Feria de los Flores (Festival of Flowers) is the biggest event in Medellin, but was more elusive than I expected. It runs for ten days every August and celebrates the contribution of farmers. From all the hype, I expected to see flower decorations throughout the city, but that wasn’t the case.
My Feria de los Flores experience began with a quiz at the language exchange evening held by Colombia Immersion on Friday night. Rather than the usual ice-breaker where I’d receive a slip of paper with the name ‘Jekyll’ and having to find the person with ‘Hyde’, last week I was given a quiz with ten questions and asked to obtain each answer from a different person. As a foreigner, my questions were in Spanish and I was expected to get the answers from native speakers. The first with all correct wins. I wasn’t the first, but I was perhaps the only one with all correct, so I won a white poncho, which is the traditional costume for local farmers in the area.
The following evening, Sandra and I joined a group from the school at the festival’s main event, a concert headlined by Marc Anthony in the stadium. We arrived before five and were directed into gender lines for a police search at the main gate. That might have made sense if the women were searched by female officers, but Sandra was also searched by men. My water and even my pens were confiscated, while others had their belts taken and had to pay a hefty sum to have them returned after the concert.
Inside, we found water available at prices higher than you’d pay at an Australian music festival, and tetrapaks of rum for about A$80. At those prices, few drinkers were going to bother hydrating, and the concert was set to go until 3am. Most of the acts were a form of reggaeton, which is something like Latino hip-hop, and not at all my taste. We were determined to enjoy the evening anyway, and danced our way through about seven bands. I was impressed by the short duration between acts. Where I’m used to at least half an hour breaks, the Colombians could turn around a new group in as little as a minute, helped by a rotating stage. I assume they were busy setting up one band while the previous was still playing. The sound quality was terrible, usually turned up well beyond the speakers’ range.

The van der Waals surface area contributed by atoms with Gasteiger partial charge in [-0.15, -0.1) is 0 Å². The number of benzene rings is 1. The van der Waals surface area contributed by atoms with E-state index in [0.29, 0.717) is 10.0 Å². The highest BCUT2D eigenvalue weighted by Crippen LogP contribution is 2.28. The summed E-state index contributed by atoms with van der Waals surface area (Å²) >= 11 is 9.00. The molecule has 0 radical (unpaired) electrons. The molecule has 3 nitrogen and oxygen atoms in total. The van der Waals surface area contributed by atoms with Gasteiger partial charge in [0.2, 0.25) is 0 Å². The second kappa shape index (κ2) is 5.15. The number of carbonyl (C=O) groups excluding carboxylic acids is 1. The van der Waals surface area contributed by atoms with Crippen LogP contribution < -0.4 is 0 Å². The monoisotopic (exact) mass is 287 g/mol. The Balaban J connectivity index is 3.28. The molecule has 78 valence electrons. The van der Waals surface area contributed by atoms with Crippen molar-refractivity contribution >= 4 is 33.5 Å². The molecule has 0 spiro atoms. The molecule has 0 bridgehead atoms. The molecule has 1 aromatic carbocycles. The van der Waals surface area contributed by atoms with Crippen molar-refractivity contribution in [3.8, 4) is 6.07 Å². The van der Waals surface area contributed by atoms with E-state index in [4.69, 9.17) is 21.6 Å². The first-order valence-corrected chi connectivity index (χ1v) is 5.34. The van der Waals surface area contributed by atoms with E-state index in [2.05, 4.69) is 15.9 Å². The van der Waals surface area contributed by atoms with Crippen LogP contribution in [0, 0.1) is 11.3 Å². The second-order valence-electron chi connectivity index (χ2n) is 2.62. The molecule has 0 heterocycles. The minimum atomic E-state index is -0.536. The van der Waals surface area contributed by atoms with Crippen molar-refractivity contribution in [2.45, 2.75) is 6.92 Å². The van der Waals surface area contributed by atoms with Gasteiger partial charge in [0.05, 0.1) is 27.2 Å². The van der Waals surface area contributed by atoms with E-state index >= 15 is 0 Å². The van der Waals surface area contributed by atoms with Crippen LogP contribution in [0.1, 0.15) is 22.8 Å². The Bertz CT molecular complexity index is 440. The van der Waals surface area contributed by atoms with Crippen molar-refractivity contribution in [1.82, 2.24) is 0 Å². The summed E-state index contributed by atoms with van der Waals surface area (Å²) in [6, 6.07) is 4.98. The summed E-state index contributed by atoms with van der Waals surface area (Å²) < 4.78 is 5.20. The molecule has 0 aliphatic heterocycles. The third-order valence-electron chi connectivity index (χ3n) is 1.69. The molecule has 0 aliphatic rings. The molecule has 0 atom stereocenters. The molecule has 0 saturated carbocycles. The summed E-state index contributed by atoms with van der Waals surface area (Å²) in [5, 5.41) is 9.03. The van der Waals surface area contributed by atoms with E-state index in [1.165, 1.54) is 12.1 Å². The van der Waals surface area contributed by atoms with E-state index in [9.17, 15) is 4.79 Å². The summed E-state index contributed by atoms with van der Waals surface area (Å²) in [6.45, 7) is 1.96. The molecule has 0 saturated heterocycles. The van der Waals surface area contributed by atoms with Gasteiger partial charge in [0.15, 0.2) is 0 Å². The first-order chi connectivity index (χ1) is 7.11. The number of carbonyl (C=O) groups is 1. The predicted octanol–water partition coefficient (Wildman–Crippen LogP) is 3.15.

By midnight, we’d had enough of deafening, muffled reggaeton and watching people falling down drunk, so we decided to give up and head home. As luck would have it, Marc Anthony was the next on stage, about ten minutes after we left.
The following night we went to a free afro-themed concert at the airport. Again, there were no flowers, but the sound quality was far superior and the acts more interesting. The first was a group called Bomby from comuna thirteen, the area that had been reclaimed from gangs by the military. They performed something closer to western hip-hop and engaged the audience with a number of their better known songs. Soul Gospel Medellin began with traditional gospel songs, but ranged as far as Bob Segar and Michael Jackson. Some people behind us were just waiting for them to finish, but the crowd in general had a great time, singing along to most songs. Finally, Kombilesa Mi, a band from the Pacific coast came on and performed more traditional music, which had a folk feel that resonated with me. The front-man quipped that there were eighty six dialects in Colombia, so why did everyone insist on speaking English. He then taught us some of his local dialect (now forgotten) so we could sing the chorus of a few songs. We missed the last act because Sandra needed to work the next day, but I’ll definitely be adding these free concerts to my list for next year.
Throughout the week, as I went about my business around town, I looked out for the famous flower displays, but saw only a few presented by organisations. I tracked down a guide online with a map of all the exhibitions, but when we went to check them out, they were all performances. Flowers seemed to be limited to the Botanical Gardens and shopping centres, so on Sunday, while everyone else spent hours crowding the streets to watch the main procession, we went to Santa Fe mall. Under a retractable ceiling, in an atrium open through four floors, was a display of two giant birds shaped out of leaves, standing in a vibrant, ornate garden.
Looking down on the flower sculpture from various angles, without too big a crowd, made tramping around the city over the last week worthwhile. Next year, I will skip the events during the week, aside from the free music concerts, in the hope that I’ll have enough energy to cope with lining the streets myself for the parade.